I'm sorry that your question wasn't answered in a timely manner. We don't have many avian vets on this site. Yes, I would be concerned about such an abrupt change of behavior but because it's not pathognomonic (specifically indicative) of any one particular disorder, I would continue to observe Mango for more definitive signs of illness such as inappetence, regurgitation/vomiting, sneezing, coughing, increased respiratory rate, nasal discharge, conjunctivitis, and/or diarrhea. It's important to recognize that our pet birds will mask illness until they're no longer able to do so. This is a protective mechanism because birds acting ill in the wild will be attacked by other birds. Her eating normally, however, and normal droppings would belie her being so ill.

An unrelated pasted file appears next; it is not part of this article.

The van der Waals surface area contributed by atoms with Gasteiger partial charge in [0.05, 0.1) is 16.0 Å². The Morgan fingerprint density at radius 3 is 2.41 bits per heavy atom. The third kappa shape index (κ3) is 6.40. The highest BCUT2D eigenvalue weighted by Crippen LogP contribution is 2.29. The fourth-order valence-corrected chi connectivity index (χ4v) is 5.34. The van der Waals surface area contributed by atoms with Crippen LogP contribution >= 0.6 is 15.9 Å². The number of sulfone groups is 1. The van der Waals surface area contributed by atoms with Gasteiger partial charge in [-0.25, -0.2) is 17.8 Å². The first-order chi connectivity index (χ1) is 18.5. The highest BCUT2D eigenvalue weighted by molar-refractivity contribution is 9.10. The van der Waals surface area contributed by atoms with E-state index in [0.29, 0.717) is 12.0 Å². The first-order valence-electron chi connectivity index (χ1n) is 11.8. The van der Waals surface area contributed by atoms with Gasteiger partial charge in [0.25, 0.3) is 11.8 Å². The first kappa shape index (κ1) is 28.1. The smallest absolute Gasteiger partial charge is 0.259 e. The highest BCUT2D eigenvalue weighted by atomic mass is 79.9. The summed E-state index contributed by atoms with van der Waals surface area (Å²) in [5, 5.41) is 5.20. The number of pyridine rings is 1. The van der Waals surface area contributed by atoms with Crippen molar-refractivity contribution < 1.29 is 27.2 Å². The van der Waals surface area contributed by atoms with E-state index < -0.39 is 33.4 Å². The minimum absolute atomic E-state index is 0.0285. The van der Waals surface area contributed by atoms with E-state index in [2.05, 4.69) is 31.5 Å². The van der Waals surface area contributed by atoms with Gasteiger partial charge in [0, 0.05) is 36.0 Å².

Nutritional imbalances are a common cause of illness in our pet birds. What has Mango's diet consisted of, please? Seeds should compose less than 20% of her diet. A diet of mainly seed and nuts has excessive fat, carbohydrates, and phosphorus; marginal protein; adequate vitamin E, and are deficient in amino acids, calcium, available phosphorus, sodium, manganese, zinc, iron, vitamins A, D3 (necessary for efficient absorption of calcium), K, and B12, riboflavin, pantothenic acid, choline, and available niacin. Ideally, a balanced pelleted diet such as can be found here: www.harrisonsbirdfoods.com or here: www.lafeber.com/pet-birds should be fed as well as hard boiled egg yolk, pancakes and cornbread, the tops of fresh greens, dairy products such as yogurt and cheese, fresh fruits such as apples, pears, melon, kiwi, and berries, vegetables such as broccoli, carrots, beets, asparagus, cabbage, sweet potato, and squash, and even tiny pieces of meat.